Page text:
Under our LC conditions, retinol eluted at 1.5 min, retinaldehyde at 1.7 min, and retinyl acetate at 1.8 min. Retinyl esters eluted as five peaks between 3.5 and 4.5 min. Retinyl myristoleate (C14:1), retinyl myristate (C14), retinyl oleate (C18:1), and retinyl stearate (C18) eluted separately, while retinyl palmitoleate (C16:1) co-eluted with retinyl alpha-linoleate (C18:3) and retinyl palmitate (C16) co-eluted with retinyl linoleate (C18:2). For negative controls, we analyzed tissues from control animals not given deuterated vitamin A (Cohen Max Insel Animal Organs & Tissues for Research Inc., Livingston, NJ). If ions at 272 and 288 mass units, with the same retention times, were detected in control samples, they were subtracted from the treated samples.


To determine how quickly retinal vitamin A pools exchange with newly ingested vitamin A, we administered C20-D3-retinyl acetate to young swine and measured the accumulation of the deuterated vitamin in the retina. To model the median dietary intake of unlabeled dietary vitamin A in humans, we administered, a capsule containing 3 mg vitamin A as 95% C20-D3-retinyl acetate and 5% unlabeled retinyl acetate. Animals were fed a vitamin A free diet but were given above the recommended daily allowance of provitamin A carotenoids. After 14 and 28 days of this treatment, we collected the retinal epithelium, neuroretina, plasma, liver, lung, and kidney and determined the percentage of C20-D3-vitamin A relative to total vitamin A in the tissues using LC-MS (Table 1).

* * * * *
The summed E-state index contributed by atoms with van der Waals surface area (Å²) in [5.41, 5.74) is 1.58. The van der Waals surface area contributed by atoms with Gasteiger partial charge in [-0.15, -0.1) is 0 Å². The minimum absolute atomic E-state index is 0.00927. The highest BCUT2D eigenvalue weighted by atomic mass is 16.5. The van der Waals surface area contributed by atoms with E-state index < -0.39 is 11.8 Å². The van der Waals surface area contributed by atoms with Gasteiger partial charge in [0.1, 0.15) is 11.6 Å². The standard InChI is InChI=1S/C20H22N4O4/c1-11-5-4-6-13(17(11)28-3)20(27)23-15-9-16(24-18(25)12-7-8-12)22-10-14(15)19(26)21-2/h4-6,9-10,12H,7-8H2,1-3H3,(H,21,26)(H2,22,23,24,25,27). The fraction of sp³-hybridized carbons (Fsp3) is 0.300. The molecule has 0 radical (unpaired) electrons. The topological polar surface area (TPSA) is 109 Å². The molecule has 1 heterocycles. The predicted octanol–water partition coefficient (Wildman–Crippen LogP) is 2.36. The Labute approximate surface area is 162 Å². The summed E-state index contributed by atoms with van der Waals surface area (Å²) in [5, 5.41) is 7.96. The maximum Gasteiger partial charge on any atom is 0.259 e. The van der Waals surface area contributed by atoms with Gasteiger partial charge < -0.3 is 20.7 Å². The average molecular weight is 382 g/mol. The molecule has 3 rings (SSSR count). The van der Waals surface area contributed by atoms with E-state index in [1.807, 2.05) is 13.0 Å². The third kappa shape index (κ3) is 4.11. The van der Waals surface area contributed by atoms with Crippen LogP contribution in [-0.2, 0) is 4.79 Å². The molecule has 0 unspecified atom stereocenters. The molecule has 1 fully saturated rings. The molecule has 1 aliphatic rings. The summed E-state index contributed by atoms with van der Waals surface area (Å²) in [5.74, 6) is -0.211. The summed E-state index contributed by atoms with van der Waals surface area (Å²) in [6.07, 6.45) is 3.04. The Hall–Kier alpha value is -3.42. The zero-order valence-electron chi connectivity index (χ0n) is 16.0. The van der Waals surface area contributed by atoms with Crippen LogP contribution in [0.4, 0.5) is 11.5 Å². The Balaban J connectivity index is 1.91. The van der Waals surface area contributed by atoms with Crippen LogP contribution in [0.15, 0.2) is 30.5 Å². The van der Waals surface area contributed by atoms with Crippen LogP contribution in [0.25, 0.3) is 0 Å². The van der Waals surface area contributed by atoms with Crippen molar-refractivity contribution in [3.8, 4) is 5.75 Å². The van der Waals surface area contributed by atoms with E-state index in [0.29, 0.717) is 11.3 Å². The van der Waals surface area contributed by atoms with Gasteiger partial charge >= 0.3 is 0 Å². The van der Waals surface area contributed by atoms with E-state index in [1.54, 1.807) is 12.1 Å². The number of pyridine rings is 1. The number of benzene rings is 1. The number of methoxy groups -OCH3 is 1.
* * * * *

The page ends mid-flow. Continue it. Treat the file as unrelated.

After two weeks of administration, 84±2% of plasma retinol was C20-D3-retinol. Plasma retinyl esters were all deuterated and represented 5% of plasma retinol. The neuroretina’s retinaldehyde pool was 82±7% C20-D3-retinaldehyde. The percent deuteration was equal to the percentage of deuterated retinol in the plasma. In the RE, 70±4% retinyl esters and 77±7% of retinaldehyde were deuterated. The kidney (45±5% for retinol and 68±9% for esters) and liver (62±6% for retinol and 57±6% for esters) were less enriched compared to the retina and plasma. The lung contained no detectable amounts of retinol; small amounts of retinyl esters were detected, and these were all deuterated.